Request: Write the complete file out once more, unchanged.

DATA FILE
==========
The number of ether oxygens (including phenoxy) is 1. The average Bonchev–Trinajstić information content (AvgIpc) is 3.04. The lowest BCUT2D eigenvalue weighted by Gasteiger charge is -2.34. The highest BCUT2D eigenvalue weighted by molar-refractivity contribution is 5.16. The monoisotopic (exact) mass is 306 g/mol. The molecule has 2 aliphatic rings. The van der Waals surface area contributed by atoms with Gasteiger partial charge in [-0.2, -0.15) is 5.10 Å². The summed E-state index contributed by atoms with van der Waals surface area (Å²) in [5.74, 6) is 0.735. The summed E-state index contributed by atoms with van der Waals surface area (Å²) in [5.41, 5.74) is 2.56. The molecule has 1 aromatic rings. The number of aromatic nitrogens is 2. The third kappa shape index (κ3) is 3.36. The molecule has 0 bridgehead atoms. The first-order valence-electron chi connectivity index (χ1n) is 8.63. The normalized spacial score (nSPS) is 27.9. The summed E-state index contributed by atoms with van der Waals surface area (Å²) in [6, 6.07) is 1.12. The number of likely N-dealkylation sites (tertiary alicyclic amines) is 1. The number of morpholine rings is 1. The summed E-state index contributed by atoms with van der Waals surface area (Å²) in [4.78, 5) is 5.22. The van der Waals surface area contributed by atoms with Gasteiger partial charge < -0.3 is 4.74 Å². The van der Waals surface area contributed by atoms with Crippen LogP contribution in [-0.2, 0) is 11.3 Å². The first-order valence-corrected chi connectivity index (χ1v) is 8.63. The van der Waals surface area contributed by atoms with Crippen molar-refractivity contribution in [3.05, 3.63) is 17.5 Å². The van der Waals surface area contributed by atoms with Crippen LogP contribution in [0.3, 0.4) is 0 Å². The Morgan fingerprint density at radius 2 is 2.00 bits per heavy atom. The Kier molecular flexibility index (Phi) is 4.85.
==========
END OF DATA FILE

The number of ether oxygens (including phenoxy) is 1. The average Bonchev–Trinajstić information content (AvgIpc) is 3.04. The lowest BCUT2D eigenvalue weighted by Gasteiger charge is -2.34. The highest BCUT2D eigenvalue weighted by molar-refractivity contribution is 5.16. The monoisotopic (exact) mass is 306 g/mol. The molecule has 2 aliphatic rings. The van der Waals surface area contributed by atoms with Gasteiger partial charge in [-0.2, -0.15) is 5.10 Å². The summed E-state index contributed by atoms with van der Waals surface area (Å²) in [5.74, 6) is 0.735. The summed E-state index contributed by atoms with van der Waals surface area (Å²) in [5.41, 5.74) is 2.56. The molecule has 1 aromatic rings. The number of aromatic nitrogens is 2. The third kappa shape index (κ3) is 3.36. The molecule has 0 bridgehead atoms. The first-order valence-electron chi connectivity index (χ1n) is 8.63. The normalized spacial score (nSPS) is 27.9. The summed E-state index contributed by atoms with van der Waals surface area (Å²) in [6, 6.07) is 1.12. The number of likely N-dealkylation sites (tertiary alicyclic amines) is 1. The number of morpholine rings is 1. The summed E-state index contributed by atoms with van der Waals surface area (Å²) in [4.78, 5) is 5.22. The van der Waals surface area contributed by atoms with Gasteiger partial charge < -0.3 is 4.74 Å². The van der Waals surface area contributed by atoms with Crippen LogP contribution in [-0.2, 0) is 11.3 Å². The first-order valence-corrected chi connectivity index (χ1v) is 8.63. The van der Waals surface area contributed by atoms with Crippen molar-refractivity contribution in [3.05, 3.63) is 17.5 Å². The van der Waals surface area contributed by atoms with Crippen LogP contribution in [0.3, 0.4) is 0 Å². The Morgan fingerprint density at radius 2 is 2.00 bits per heavy atom. The Kier molecular flexibility index (Phi) is 4.85.